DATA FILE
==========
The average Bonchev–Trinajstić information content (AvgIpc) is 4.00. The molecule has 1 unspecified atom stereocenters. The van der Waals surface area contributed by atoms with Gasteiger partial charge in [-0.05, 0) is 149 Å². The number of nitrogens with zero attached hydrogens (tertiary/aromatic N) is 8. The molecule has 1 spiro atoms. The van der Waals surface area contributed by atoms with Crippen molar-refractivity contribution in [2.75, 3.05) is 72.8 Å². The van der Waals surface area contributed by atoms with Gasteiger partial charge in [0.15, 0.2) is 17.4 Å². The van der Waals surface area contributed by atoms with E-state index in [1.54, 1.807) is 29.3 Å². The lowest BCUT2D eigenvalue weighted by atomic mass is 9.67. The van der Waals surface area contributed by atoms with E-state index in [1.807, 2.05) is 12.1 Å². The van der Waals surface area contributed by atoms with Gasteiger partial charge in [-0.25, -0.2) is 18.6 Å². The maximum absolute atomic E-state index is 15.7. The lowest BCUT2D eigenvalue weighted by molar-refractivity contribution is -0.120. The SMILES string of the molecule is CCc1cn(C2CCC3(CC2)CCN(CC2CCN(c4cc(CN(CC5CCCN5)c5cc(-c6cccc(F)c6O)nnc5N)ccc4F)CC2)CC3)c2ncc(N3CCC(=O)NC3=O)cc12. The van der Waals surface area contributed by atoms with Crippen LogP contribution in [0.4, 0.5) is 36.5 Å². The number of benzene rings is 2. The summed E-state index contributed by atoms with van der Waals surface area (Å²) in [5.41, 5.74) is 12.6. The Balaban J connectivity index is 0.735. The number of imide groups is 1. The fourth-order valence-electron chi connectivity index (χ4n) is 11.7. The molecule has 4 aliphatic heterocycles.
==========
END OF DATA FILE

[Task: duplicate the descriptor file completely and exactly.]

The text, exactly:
The average Bonchev–Trinajstić information content (AvgIpc) is 4.00. The molecule has 1 unspecified atom stereocenters. The van der Waals surface area contributed by atoms with Gasteiger partial charge in [-0.05, 0) is 149 Å². The number of nitrogens with zero attached hydrogens (tertiary/aromatic N) is 8. The molecule has 1 spiro atoms. The van der Waals surface area contributed by atoms with Crippen molar-refractivity contribution in [2.75, 3.05) is 72.8 Å². The van der Waals surface area contributed by atoms with Gasteiger partial charge in [0.15, 0.2) is 17.4 Å². The van der Waals surface area contributed by atoms with E-state index in [1.54, 1.807) is 29.3 Å². The lowest BCUT2D eigenvalue weighted by atomic mass is 9.67. The van der Waals surface area contributed by atoms with E-state index in [1.807, 2.05) is 12.1 Å². The van der Waals surface area contributed by atoms with Gasteiger partial charge in [-0.25, -0.2) is 18.6 Å². The maximum absolute atomic E-state index is 15.7. The lowest BCUT2D eigenvalue weighted by molar-refractivity contribution is -0.120. The SMILES string of the molecule is CCc1cn(C2CCC3(CC2)CCN(CC2CCN(c4cc(CN(CC5CCCN5)c5cc(-c6cccc(F)c6O)nnc5N)ccc4F)CC2)CC3)c2ncc(N3CCC(=O)NC3=O)cc12. The van der Waals surface area contributed by atoms with Crippen LogP contribution in [0.4, 0.5) is 36.5 Å². The number of benzene rings is 2. The summed E-state index contributed by atoms with van der Waals surface area (Å²) in [5.41, 5.74) is 12.6. The Balaban J connectivity index is 0.735. The number of imide groups is 1. The fourth-order valence-electron chi connectivity index (χ4n) is 11.7. The molecule has 4 aliphatic heterocycles.